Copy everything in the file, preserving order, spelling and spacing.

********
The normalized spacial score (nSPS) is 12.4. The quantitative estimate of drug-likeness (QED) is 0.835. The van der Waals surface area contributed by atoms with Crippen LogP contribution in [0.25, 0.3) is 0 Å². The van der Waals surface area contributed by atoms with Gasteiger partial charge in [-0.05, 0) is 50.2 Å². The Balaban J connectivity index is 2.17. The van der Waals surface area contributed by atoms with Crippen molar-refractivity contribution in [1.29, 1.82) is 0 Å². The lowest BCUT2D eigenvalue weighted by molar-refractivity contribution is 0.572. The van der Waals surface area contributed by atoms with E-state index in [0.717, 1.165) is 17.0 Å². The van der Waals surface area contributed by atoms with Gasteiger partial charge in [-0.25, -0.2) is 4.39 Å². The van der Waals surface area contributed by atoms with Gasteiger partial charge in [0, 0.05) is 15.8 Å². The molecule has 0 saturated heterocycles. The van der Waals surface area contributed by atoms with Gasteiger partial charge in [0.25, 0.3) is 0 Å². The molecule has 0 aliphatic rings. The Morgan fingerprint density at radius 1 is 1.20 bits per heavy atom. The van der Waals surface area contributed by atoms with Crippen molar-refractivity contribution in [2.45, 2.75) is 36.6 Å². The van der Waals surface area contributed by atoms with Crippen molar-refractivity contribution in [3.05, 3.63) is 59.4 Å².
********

The normalized spacial score (nSPS) is 12.4. The quantitative estimate of drug-likeness (QED) is 0.835. The van der Waals surface area contributed by atoms with Crippen LogP contribution in [0.25, 0.3) is 0 Å². The van der Waals surface area contributed by atoms with Gasteiger partial charge in [-0.05, 0) is 50.2 Å². The Balaban J connectivity index is 2.17. The van der Waals surface area contributed by atoms with Crippen molar-refractivity contribution in [1.29, 1.82) is 0 Å². The lowest BCUT2D eigenvalue weighted by molar-refractivity contribution is 0.572. The van der Waals surface area contributed by atoms with E-state index in [0.717, 1.165) is 17.0 Å². The van der Waals surface area contributed by atoms with Gasteiger partial charge in [-0.25, -0.2) is 4.39 Å². The van der Waals surface area contributed by atoms with Gasteiger partial charge in [0, 0.05) is 15.8 Å². The molecule has 0 saturated heterocycles. The van der Waals surface area contributed by atoms with Gasteiger partial charge in [0.25, 0.3) is 0 Å². The molecule has 0 aliphatic rings. The Morgan fingerprint density at radius 1 is 1.20 bits per heavy atom. The van der Waals surface area contributed by atoms with Crippen molar-refractivity contribution in [2.45, 2.75) is 36.6 Å². The van der Waals surface area contributed by atoms with Crippen molar-refractivity contribution in [3.05, 3.63) is 59.4 Å².